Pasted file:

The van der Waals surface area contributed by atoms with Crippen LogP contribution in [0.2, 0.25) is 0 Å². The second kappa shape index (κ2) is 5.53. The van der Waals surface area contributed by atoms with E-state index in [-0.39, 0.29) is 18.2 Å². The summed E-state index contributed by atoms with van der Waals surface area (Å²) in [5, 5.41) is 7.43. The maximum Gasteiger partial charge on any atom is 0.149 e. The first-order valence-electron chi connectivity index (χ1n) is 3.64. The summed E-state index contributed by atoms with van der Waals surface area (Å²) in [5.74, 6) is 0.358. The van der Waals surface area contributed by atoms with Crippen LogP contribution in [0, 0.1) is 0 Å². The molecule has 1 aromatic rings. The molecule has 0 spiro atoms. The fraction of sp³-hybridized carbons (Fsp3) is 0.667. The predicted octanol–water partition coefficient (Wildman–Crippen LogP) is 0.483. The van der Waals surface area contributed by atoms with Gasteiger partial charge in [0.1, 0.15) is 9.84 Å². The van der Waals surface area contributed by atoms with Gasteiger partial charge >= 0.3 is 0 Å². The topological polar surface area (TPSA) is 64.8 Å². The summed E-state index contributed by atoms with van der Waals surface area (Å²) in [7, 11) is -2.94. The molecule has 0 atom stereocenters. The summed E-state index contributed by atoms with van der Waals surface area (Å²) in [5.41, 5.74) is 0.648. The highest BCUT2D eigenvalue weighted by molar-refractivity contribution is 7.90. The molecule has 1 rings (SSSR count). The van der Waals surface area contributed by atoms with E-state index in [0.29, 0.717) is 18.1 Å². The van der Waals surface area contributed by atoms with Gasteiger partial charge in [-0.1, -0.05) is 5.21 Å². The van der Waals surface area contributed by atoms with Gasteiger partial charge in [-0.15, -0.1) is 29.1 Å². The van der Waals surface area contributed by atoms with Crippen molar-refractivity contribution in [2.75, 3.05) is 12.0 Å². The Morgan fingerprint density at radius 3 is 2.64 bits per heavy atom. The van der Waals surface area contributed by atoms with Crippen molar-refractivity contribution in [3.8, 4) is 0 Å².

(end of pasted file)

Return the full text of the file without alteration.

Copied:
The van der Waals surface area contributed by atoms with Crippen LogP contribution in [0.2, 0.25) is 0 Å². The second kappa shape index (κ2) is 5.53. The van der Waals surface area contributed by atoms with E-state index in [-0.39, 0.29) is 18.2 Å². The summed E-state index contributed by atoms with van der Waals surface area (Å²) in [5, 5.41) is 7.43. The maximum Gasteiger partial charge on any atom is 0.149 e. The first-order valence-electron chi connectivity index (χ1n) is 3.64. The summed E-state index contributed by atoms with van der Waals surface area (Å²) in [5.74, 6) is 0.358. The van der Waals surface area contributed by atoms with Crippen LogP contribution in [0, 0.1) is 0 Å². The molecule has 1 aromatic rings. The molecule has 0 spiro atoms. The fraction of sp³-hybridized carbons (Fsp3) is 0.667. The predicted octanol–water partition coefficient (Wildman–Crippen LogP) is 0.483. The van der Waals surface area contributed by atoms with Gasteiger partial charge in [0.1, 0.15) is 9.84 Å². The van der Waals surface area contributed by atoms with Gasteiger partial charge >= 0.3 is 0 Å². The topological polar surface area (TPSA) is 64.8 Å². The summed E-state index contributed by atoms with van der Waals surface area (Å²) in [7, 11) is -2.94. The molecule has 0 atom stereocenters. The summed E-state index contributed by atoms with van der Waals surface area (Å²) in [5.41, 5.74) is 0.648. The highest BCUT2D eigenvalue weighted by molar-refractivity contribution is 7.90. The molecule has 1 rings (SSSR count). The van der Waals surface area contributed by atoms with E-state index in [0.29, 0.717) is 18.1 Å². The van der Waals surface area contributed by atoms with Gasteiger partial charge in [-0.1, -0.05) is 5.21 Å². The van der Waals surface area contributed by atoms with Gasteiger partial charge in [-0.15, -0.1) is 29.1 Å². The van der Waals surface area contributed by atoms with Crippen molar-refractivity contribution in [2.75, 3.05) is 12.0 Å². The Morgan fingerprint density at radius 3 is 2.64 bits per heavy atom. The van der Waals surface area contributed by atoms with Crippen molar-refractivity contribution in [3.8, 4) is 0 Å².